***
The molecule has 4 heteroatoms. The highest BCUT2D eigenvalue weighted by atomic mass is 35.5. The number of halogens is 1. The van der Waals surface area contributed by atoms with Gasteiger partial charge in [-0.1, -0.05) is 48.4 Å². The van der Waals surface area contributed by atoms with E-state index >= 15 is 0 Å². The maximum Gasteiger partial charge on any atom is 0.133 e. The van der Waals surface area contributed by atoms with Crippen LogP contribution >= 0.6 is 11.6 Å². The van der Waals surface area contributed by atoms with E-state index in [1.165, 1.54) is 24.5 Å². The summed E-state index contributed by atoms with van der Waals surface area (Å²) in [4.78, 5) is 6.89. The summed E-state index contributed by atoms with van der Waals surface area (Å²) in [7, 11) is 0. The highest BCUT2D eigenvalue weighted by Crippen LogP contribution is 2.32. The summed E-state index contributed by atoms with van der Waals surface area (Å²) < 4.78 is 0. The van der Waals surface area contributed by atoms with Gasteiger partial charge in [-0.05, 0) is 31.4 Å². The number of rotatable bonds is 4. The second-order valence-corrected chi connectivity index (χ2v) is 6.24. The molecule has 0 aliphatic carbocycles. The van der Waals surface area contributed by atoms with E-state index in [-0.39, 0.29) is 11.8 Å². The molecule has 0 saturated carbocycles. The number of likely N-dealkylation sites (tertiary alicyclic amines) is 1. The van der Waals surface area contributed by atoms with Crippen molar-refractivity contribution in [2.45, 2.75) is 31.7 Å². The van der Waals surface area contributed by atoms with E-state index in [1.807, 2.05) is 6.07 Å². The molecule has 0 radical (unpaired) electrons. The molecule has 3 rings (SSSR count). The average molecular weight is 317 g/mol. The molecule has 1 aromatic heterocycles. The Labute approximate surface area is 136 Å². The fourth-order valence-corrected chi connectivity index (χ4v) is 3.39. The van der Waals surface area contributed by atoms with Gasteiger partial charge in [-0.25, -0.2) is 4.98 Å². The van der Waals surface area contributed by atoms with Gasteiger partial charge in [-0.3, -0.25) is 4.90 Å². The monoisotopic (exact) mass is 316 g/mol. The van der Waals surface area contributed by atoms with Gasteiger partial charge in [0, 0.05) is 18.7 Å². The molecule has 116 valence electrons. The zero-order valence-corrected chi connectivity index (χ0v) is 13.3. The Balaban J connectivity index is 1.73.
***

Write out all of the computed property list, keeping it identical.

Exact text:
The molecule has 4 heteroatoms. The highest BCUT2D eigenvalue weighted by atomic mass is 35.5. The number of halogens is 1. The van der Waals surface area contributed by atoms with Gasteiger partial charge in [-0.1, -0.05) is 48.4 Å². The van der Waals surface area contributed by atoms with E-state index >= 15 is 0 Å². The maximum Gasteiger partial charge on any atom is 0.133 e. The van der Waals surface area contributed by atoms with Crippen LogP contribution >= 0.6 is 11.6 Å². The van der Waals surface area contributed by atoms with E-state index in [1.165, 1.54) is 24.5 Å². The summed E-state index contributed by atoms with van der Waals surface area (Å²) in [4.78, 5) is 6.89. The summed E-state index contributed by atoms with van der Waals surface area (Å²) in [7, 11) is 0. The highest BCUT2D eigenvalue weighted by Crippen LogP contribution is 2.32. The summed E-state index contributed by atoms with van der Waals surface area (Å²) < 4.78 is 0. The van der Waals surface area contributed by atoms with Gasteiger partial charge in [-0.05, 0) is 31.4 Å². The number of rotatable bonds is 4. The second-order valence-corrected chi connectivity index (χ2v) is 6.24. The molecule has 0 aliphatic carbocycles. The van der Waals surface area contributed by atoms with E-state index in [-0.39, 0.29) is 11.8 Å². The molecule has 0 saturated carbocycles. The number of likely N-dealkylation sites (tertiary alicyclic amines) is 1. The van der Waals surface area contributed by atoms with Crippen molar-refractivity contribution in [2.45, 2.75) is 31.7 Å². The van der Waals surface area contributed by atoms with E-state index in [1.807, 2.05) is 6.07 Å². The molecule has 0 radical (unpaired) electrons. The molecule has 3 rings (SSSR count). The average molecular weight is 317 g/mol. The molecule has 1 aromatic heterocycles. The Labute approximate surface area is 136 Å². The fourth-order valence-corrected chi connectivity index (χ4v) is 3.39. The van der Waals surface area contributed by atoms with Gasteiger partial charge in [-0.25, -0.2) is 4.98 Å². The van der Waals surface area contributed by atoms with Gasteiger partial charge in [-0.3, -0.25) is 4.90 Å². The monoisotopic (exact) mass is 316 g/mol. The van der Waals surface area contributed by atoms with Gasteiger partial charge in [0, 0.05) is 18.7 Å². The molecule has 116 valence electrons. The zero-order valence-corrected chi connectivity index (χ0v) is 13.3. The Balaban J connectivity index is 1.73.